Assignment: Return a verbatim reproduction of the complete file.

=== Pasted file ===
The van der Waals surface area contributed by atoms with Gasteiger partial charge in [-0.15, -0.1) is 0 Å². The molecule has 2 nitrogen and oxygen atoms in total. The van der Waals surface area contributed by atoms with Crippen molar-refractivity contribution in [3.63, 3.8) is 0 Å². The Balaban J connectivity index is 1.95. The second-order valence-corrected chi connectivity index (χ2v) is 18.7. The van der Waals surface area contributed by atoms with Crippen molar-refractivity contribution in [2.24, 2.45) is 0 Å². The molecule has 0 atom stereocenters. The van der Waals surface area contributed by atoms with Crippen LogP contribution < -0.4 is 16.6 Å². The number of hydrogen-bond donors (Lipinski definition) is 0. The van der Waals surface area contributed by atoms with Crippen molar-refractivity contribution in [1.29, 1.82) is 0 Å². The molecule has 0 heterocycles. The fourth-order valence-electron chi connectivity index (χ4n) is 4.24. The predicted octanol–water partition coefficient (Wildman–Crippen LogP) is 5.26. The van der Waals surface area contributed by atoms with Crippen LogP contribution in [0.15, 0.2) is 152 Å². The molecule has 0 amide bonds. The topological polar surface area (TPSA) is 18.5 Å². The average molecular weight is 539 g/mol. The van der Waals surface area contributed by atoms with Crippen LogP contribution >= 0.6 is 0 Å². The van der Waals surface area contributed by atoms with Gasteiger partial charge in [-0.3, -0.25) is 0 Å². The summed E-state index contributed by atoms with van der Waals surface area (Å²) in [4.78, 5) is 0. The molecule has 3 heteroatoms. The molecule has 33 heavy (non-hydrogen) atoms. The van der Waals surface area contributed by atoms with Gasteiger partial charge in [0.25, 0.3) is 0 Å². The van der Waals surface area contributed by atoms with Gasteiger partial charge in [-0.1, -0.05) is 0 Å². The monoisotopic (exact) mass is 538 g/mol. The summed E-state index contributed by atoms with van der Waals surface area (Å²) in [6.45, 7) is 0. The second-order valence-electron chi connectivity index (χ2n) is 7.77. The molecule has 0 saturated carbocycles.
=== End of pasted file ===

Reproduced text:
The van der Waals surface area contributed by atoms with Gasteiger partial charge in [-0.15, -0.1) is 0 Å². The molecule has 2 nitrogen and oxygen atoms in total. The van der Waals surface area contributed by atoms with Crippen molar-refractivity contribution in [3.63, 3.8) is 0 Å². The Balaban J connectivity index is 1.95. The second-order valence-corrected chi connectivity index (χ2v) is 18.7. The van der Waals surface area contributed by atoms with Crippen molar-refractivity contribution in [2.24, 2.45) is 0 Å². The molecule has 0 atom stereocenters. The van der Waals surface area contributed by atoms with Crippen LogP contribution < -0.4 is 16.6 Å². The number of hydrogen-bond donors (Lipinski definition) is 0. The van der Waals surface area contributed by atoms with Crippen molar-refractivity contribution in [1.29, 1.82) is 0 Å². The molecule has 0 heterocycles. The fourth-order valence-electron chi connectivity index (χ4n) is 4.24. The predicted octanol–water partition coefficient (Wildman–Crippen LogP) is 5.26. The van der Waals surface area contributed by atoms with Crippen LogP contribution in [0.15, 0.2) is 152 Å². The molecule has 0 amide bonds. The topological polar surface area (TPSA) is 18.5 Å². The average molecular weight is 539 g/mol. The van der Waals surface area contributed by atoms with Crippen LogP contribution >= 0.6 is 0 Å². The van der Waals surface area contributed by atoms with Gasteiger partial charge in [-0.3, -0.25) is 0 Å². The summed E-state index contributed by atoms with van der Waals surface area (Å²) in [4.78, 5) is 0. The molecule has 3 heteroatoms. The molecule has 33 heavy (non-hydrogen) atoms. The van der Waals surface area contributed by atoms with Gasteiger partial charge in [0.25, 0.3) is 0 Å². The van der Waals surface area contributed by atoms with Gasteiger partial charge in [-0.1, -0.05) is 0 Å². The monoisotopic (exact) mass is 538 g/mol. The summed E-state index contributed by atoms with van der Waals surface area (Å²) in [6.45, 7) is 0. The second-order valence-electron chi connectivity index (χ2n) is 7.77. The molecule has 0 saturated carbocycles.